…but… it would not have restored the diamonds to their original brilliance.


God came down into the muck of sin and death and brought the diamonds up and polished them off. In doing so, of course, God had to get dirty.

It was that getting dirty –to the point of death, death on a cross- that comprised the ‘sacrifice’ and established the solidarity of Jesus with mankind. God so loved that he became incarnate.

Basilica of the National Shrine of the Immaculate Conception, Washington D.C. This style is actually Byzantine and not Gothic but it, too, has a cruciform ground plan. Many churches that are not Gothic make use the cross ground plan.


The cross is the foundation of, and heart of, the great Gothic cathedrals. Like the cathedrals, the cross should be the foundation of the life of every Christian who does not forget what God has done for him.

We must never fail to make that same love that Jesus modeled for us the structure and foundation of our own lives.



Picture Sources


Top aerial photograph of a Gothic cathedral: Google Earth.


The National Shrine:





5 Responses to “The Foundation of the Christian Life”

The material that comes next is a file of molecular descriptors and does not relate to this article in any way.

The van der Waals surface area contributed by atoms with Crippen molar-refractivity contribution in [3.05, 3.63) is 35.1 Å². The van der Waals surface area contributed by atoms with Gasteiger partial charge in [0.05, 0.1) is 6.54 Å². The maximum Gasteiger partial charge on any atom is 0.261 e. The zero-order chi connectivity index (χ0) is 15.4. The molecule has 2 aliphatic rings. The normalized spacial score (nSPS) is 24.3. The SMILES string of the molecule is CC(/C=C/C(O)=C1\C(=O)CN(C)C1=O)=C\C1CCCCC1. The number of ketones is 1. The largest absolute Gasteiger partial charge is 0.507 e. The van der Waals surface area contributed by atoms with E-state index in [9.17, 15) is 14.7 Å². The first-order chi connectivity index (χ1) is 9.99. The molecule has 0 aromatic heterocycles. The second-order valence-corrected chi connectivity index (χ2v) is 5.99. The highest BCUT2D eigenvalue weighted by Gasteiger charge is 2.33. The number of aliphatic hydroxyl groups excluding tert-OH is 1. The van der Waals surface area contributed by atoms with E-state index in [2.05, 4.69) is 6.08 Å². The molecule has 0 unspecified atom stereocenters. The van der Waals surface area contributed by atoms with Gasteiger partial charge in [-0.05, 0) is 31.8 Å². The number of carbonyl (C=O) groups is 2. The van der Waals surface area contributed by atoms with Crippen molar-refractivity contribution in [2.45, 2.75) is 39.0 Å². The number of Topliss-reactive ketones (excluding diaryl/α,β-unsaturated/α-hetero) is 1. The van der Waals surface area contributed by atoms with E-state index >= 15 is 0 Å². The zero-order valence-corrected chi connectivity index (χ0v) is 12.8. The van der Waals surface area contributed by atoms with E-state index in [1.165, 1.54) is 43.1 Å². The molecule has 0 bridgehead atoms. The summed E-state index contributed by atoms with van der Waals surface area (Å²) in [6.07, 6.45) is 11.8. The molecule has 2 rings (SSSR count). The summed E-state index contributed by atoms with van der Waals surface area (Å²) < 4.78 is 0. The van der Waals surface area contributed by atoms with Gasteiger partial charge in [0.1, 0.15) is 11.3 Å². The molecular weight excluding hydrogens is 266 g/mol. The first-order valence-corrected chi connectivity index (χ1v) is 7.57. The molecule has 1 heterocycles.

1. avatar Raymond F. Rice says:

    Every one of your postings seem to raise me up from the mundane to the divine and sublime!!!!! LOL

  2. avatar Bernie says:

    Raymond F. Rice
    Thank you very much. Your comment makes me feel VERY good.

  3. avatar brother of penance says:

    Brother Bernie,
    I have not read Father Barron’s HEAVEN IN STONE AND GLASS. Can you possibly quote for me the context and the exact statement he made regarding Barron attacking “the terrible interpretation of the cross that would make of the crucifixion something satisfying to the Father, an appeasement of a God infinitely angry at sinful humanity”.

    There are those theories of atonement acceptable to official Catholic belief in the atonement of Christ Crucified and there are other theories of atonement at odds with Catholicism. Perhaps Father Barron is addressing false theories of atonement.

    However, I am wary about statements which question “satisfaction” or “propitiation”. (see Romans 3:24, 25 in the Douay Bible ….redemption that is in Christ Jesus, Whom God hath proposed to be a propitiation, through faith in his blood….”

    It would be interesting to know exactly what Father Barron wrote.